Friday, January 18, 2013

Biblical and Ancient Greek Linguistics (BAGL)

Information on this new open-access journal from the homepage:

Biblical and Ancient Greek Linguistics

Biblical and Ancient Greek Linguistics (BAGL) is an international journal that exists to further the application of modern linguistics to the study of Ancient and Biblical Greek, with a particular focus on the analysis of texts, including but not restricted to the Greek New Testament.
The journal is hosted by McMaster Divinity College and works in conjunction with its Centre for Biblical Linguistics, Translation and Exegesis, and the organization ( in the hosting of conferences and symposia open to scholars and students working in Greek linguistics who are interested in contributing to advancing the discussion and methods of the field of research. BAGL is a refereed on-line and print journal dedicated to distributing the results of significant research in the area of linguistic theory and application to biblical and ancient Greek, and is open to all scholars, not just those connected to the Centre and the project.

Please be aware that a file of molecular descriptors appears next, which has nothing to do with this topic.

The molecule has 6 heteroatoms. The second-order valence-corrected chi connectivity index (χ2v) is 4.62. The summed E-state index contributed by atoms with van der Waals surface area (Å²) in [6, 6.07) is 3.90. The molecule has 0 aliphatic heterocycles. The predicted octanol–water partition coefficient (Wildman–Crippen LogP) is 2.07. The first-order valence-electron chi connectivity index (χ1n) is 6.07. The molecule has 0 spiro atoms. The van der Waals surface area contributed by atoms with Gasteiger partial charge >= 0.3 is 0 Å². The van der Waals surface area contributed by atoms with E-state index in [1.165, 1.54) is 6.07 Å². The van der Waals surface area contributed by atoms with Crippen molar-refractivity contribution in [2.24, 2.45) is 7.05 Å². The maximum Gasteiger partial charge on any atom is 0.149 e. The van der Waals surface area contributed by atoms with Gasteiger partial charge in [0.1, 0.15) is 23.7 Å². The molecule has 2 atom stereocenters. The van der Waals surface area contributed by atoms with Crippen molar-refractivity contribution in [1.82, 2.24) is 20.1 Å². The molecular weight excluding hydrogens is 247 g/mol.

Areas of Research of Interest to BAGL

The following list provides an indication of some of the open questions for research that are currently being investigated or are of interest to the journal, as well as those connected with the Centre for Biblical Linguistics, Translation and Exegesis, and the project ( These include:
  • a Systemic-Functional analysis of voice in ancient Greek
  • developing a discourse grammar of conjunctions
  • the identification and functional classification of the paragraph as a unit in Greek discourse
  • the identification and functional analysis of discourse units intermediate to clause complexes and the text
  • discontinuous constituents in Greek syntax
  • the quantitative and qualitative analysis of register
  • the morphology, grammar and discourse function of the vocative case
  • significant discourse analyses of books of the New Testament and of the Septuagint
  • thematization and word order in ancient Greek
  • issues and problems in discourse analysis of ancient Greek
  • lexicography in the light of semantic domain theory
  • various theories of syntax
  • levels of linguistic analysis including word group, clause component, clause structure, clause complex, and paragraph
  • the challenges of corpus linguistics related to the study of ancient Greek
  • the problems of the case and voice systems
  • textual encoding and analysis
  • functional hermeneutical models

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